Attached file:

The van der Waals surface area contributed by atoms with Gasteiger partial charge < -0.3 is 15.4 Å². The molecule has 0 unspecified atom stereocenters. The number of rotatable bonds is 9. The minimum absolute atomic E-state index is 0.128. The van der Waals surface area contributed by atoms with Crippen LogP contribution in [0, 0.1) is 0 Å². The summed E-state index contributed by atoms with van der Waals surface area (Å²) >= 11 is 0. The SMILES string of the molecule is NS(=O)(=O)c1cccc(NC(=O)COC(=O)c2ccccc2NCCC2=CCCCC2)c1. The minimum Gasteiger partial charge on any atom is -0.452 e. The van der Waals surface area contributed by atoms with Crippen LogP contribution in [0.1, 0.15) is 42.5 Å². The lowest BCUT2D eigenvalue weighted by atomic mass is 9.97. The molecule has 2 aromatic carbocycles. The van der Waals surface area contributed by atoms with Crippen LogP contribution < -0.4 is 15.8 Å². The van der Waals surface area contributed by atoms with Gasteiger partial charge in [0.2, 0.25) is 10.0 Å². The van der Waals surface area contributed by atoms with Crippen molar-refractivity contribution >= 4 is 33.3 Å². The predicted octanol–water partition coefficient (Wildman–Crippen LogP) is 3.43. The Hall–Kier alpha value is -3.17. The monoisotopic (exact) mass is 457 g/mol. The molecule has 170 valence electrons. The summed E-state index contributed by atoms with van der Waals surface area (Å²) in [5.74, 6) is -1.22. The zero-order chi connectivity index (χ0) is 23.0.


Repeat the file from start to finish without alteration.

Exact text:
The van der Waals surface area contributed by atoms with Gasteiger partial charge < -0.3 is 15.4 Å². The molecule has 0 unspecified atom stereocenters. The number of rotatable bonds is 9. The minimum absolute atomic E-state index is 0.128. The van der Waals surface area contributed by atoms with Crippen LogP contribution in [0, 0.1) is 0 Å². The summed E-state index contributed by atoms with van der Waals surface area (Å²) >= 11 is 0. The SMILES string of the molecule is NS(=O)(=O)c1cccc(NC(=O)COC(=O)c2ccccc2NCCC2=CCCCC2)c1. The minimum Gasteiger partial charge on any atom is -0.452 e. The van der Waals surface area contributed by atoms with Crippen LogP contribution in [0.1, 0.15) is 42.5 Å². The lowest BCUT2D eigenvalue weighted by atomic mass is 9.97. The molecule has 2 aromatic carbocycles. The van der Waals surface area contributed by atoms with Crippen LogP contribution < -0.4 is 15.8 Å². The van der Waals surface area contributed by atoms with Gasteiger partial charge in [0.2, 0.25) is 10.0 Å². The van der Waals surface area contributed by atoms with Crippen molar-refractivity contribution >= 4 is 33.3 Å². The predicted octanol–water partition coefficient (Wildman–Crippen LogP) is 3.43. The Hall–Kier alpha value is -3.17. The monoisotopic (exact) mass is 457 g/mol. The molecule has 170 valence electrons. The summed E-state index contributed by atoms with van der Waals surface area (Å²) in [5.74, 6) is -1.22. The zero-order chi connectivity index (χ0) is 23.0.